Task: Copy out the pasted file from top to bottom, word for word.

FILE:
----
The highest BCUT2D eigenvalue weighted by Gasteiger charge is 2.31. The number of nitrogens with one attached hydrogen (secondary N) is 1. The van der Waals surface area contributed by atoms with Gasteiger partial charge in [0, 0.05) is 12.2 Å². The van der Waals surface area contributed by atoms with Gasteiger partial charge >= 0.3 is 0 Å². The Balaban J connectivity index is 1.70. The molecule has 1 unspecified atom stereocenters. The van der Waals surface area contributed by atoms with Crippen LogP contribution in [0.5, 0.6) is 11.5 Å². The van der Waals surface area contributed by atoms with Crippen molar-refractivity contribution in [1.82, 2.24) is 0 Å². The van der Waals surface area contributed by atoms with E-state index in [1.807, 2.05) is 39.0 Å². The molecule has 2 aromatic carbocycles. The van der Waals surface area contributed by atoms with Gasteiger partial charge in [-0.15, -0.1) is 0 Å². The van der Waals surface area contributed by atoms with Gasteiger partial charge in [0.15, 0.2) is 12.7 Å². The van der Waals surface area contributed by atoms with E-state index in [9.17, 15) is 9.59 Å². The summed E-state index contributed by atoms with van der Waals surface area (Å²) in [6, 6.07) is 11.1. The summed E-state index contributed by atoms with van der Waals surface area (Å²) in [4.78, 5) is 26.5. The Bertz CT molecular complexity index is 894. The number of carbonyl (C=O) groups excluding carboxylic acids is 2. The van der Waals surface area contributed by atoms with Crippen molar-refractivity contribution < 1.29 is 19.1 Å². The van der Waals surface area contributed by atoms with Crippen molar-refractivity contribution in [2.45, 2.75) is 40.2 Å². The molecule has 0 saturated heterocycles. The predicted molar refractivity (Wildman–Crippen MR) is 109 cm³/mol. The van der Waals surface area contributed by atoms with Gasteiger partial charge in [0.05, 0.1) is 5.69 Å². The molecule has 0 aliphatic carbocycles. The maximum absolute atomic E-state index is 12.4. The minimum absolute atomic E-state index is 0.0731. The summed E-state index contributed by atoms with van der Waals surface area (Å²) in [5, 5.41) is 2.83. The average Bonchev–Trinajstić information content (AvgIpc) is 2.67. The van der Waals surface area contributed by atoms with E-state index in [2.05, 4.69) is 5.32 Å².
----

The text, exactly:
The highest BCUT2D eigenvalue weighted by Gasteiger charge is 2.31. The number of nitrogens with one attached hydrogen (secondary N) is 1. The van der Waals surface area contributed by atoms with Gasteiger partial charge in [0, 0.05) is 12.2 Å². The van der Waals surface area contributed by atoms with Gasteiger partial charge >= 0.3 is 0 Å². The Balaban J connectivity index is 1.70. The molecule has 1 unspecified atom stereocenters. The van der Waals surface area contributed by atoms with Crippen LogP contribution in [0.5, 0.6) is 11.5 Å². The van der Waals surface area contributed by atoms with Crippen molar-refractivity contribution in [1.82, 2.24) is 0 Å². The van der Waals surface area contributed by atoms with E-state index in [1.807, 2.05) is 39.0 Å². The molecule has 2 aromatic carbocycles. The van der Waals surface area contributed by atoms with Gasteiger partial charge in [-0.15, -0.1) is 0 Å². The van der Waals surface area contributed by atoms with Gasteiger partial charge in [0.15, 0.2) is 12.7 Å². The van der Waals surface area contributed by atoms with E-state index in [9.17, 15) is 9.59 Å². The summed E-state index contributed by atoms with van der Waals surface area (Å²) in [6, 6.07) is 11.1. The summed E-state index contributed by atoms with van der Waals surface area (Å²) in [4.78, 5) is 26.5. The Bertz CT molecular complexity index is 894. The number of carbonyl (C=O) groups excluding carboxylic acids is 2. The van der Waals surface area contributed by atoms with Crippen molar-refractivity contribution < 1.29 is 19.1 Å². The van der Waals surface area contributed by atoms with Crippen molar-refractivity contribution in [2.45, 2.75) is 40.2 Å². The molecule has 0 saturated heterocycles. The predicted molar refractivity (Wildman–Crippen MR) is 109 cm³/mol. The van der Waals surface area contributed by atoms with Gasteiger partial charge in [0.05, 0.1) is 5.69 Å². The molecule has 0 aliphatic carbocycles. The maximum absolute atomic E-state index is 12.4. The minimum absolute atomic E-state index is 0.0731. The summed E-state index contributed by atoms with van der Waals surface area (Å²) in [5, 5.41) is 2.83. The average Bonchev–Trinajstić information content (AvgIpc) is 2.67. The van der Waals surface area contributed by atoms with E-state index in [2.05, 4.69) is 5.32 Å².